Trying to keep up with the debut YA novels being published each month? I’ve been keeping track, starting with January and February, linking reviews written by Kimberly and myself as they’ve published.
Here are this month’s debut novels, followed by the descriptions via WorldCat and relevant reviews, if they’ve been published already. If I’m missing any titles that were traditionally published, feel free to leave a comment. I take debut to mean it’s the author’s first book, so if the author has published for a different audience in the past, they aren’t counted as debut.
If You Find Me by Emily Murdoch: There are some things you can’t leave behind… A broken-down camper hidden deep in a national forest is the only home fifteen year-old Carey can remember. The trees keep guard over her threadbare existence, with the one bright spot being Carey’s younger sister, Jenessa, who depends on Carey for her very survival. All they have is each other, as their mentally ill mother comes and goes with greater frequency. Until that one fateful day their mother disappears for good, and two strangers arrive. Suddenly, the girls are taken from the woods and thrust into a bright and perplexing new world of high school, clothes and boys. Now, Carey must face the truth of why her mother abducted her ten years ago, while haunted by a past that won’t let her go… a dark past that hides many a secret, including the reason Jenessa hasn’t spoken a word in over a year. Carey knows she must keep her sister close, and her secrets even closer, or risk watching her new life come crashing down. Kelly’s review.
Pretty Girl-13 by Liz Coley: Sixteen-year-old Angie finds herself in her neighborhood with no recollection of her abduction or the three years that have passed since, until alternate personalities start telling her their stories through letters and recordings. Kelly’s review.
The Murmurmings by Carly Anne West: After her older sister dies from an apparent suicide and her body is found hanging upside down by one toe from a tree, sixteen-year-old Sophie starts to hear the same voices that drove her sister to a psychotic break. Kelly’s review.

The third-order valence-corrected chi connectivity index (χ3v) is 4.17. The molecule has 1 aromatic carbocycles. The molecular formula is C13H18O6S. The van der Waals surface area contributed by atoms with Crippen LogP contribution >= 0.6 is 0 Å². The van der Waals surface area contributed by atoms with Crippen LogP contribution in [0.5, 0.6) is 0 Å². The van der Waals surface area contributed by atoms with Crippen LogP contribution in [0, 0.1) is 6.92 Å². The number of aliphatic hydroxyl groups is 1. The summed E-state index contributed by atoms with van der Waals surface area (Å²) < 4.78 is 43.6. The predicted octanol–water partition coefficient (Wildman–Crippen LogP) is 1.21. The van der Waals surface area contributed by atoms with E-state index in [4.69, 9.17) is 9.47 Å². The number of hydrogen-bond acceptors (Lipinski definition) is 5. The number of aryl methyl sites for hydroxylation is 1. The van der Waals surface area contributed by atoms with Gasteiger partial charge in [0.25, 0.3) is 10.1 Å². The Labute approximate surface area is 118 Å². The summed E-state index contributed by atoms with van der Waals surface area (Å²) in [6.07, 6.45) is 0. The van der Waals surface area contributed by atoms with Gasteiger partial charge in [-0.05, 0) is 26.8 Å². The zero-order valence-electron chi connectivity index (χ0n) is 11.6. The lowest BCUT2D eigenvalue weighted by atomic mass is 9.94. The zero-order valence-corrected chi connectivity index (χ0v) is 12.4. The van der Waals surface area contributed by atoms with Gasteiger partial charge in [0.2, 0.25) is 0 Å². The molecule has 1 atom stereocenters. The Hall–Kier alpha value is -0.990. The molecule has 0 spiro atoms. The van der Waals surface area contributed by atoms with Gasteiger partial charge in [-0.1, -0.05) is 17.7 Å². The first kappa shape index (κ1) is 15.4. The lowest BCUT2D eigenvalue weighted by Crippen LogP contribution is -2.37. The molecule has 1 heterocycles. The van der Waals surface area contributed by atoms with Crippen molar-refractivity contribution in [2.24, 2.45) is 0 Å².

Mila 2.0 by Debra Driza: Sixteen-year-old Mila discovers she is not who–or what–she thought she was, which causes her to run from both the CIA and a rogue intelligence group.
The Nightmare Affair by Mindee Arnett: Being the only Nightmare at Arkwell Academy, a boarding school for “magickind,” sixteen-year-old Destiny Everhart feeds on the dreams of others, working with a handsome human student to find a killer.
The Culling by Steven Dos Santos: In a futuristic world ruled by a totalitarian government called the Establishment, Lucian “Lucky” Spark and four other teenagers are recruited for the Trials. They must compete not only for survival but to save the lives of their Incentives, family members whose lives depend on how well they play the game.
Poison by Bridget Zinn: When sixteen-year-old Kyra, a potions master, tries to save her kingdom by murdering the princess, who is also her best friend, the poisoned dart misses its mark and Kyra becomes a fugitive, pursued by the King’s army and her ex-boyfriend Hal.
Strands of Bronze and Gold by Jane Nickerson: After the death of her father in 1855, seventeen-year-old Sophia goes to live with her wealthy and mysterious godfather at his gothic mansion, Wyndriven Abbey, in Mississippi, where many secrets lie hidden.
The Art of Wishing by Lindsay Ribar: When eighteen-year-old Margo learns she lost the lead in her high school musical to a sophomore because of a modern-day genie, she falls in love with Oliver, the genie, while deciding what her own wishes should be and trying to rescue him from an old foe.
Being Henry David by Cal Armistead: Seventeen-year-old ‘Hank,’ who can’t remember his identity, finds himself in Penn Station with a copy of Thoreau’s Walden as his only possession and must figure out where he’s from and why he ran away
Bruised by Sarah Skilton: When she freezes during a hold-up at the local diner, sixteen-year-old Imogen, a black belt in Tae Kwan Do, has to rebuild her life, including her relationship with her family and with the boy who was with her during the shoot-out.
Dr. Bird’s Advice for Sad Poets by Evan Roskos: A sixteen-year-old boy wrestling with depression and anxiety tries to cope by writing poems, reciting Walt Whitman, hugging trees, and figuring out why his sister has been kicked out of the house.
OCD, The Dude, and Me by Lauren Roedy Vaughn: Danielle Levine stands out even at her alternative high school–in appearance and attitude–but when her scathing and sometimes raunchy English essays land her in a social skills class, she meets Daniel, another social misfit who may break her resolve to keep everyone at arm’s length.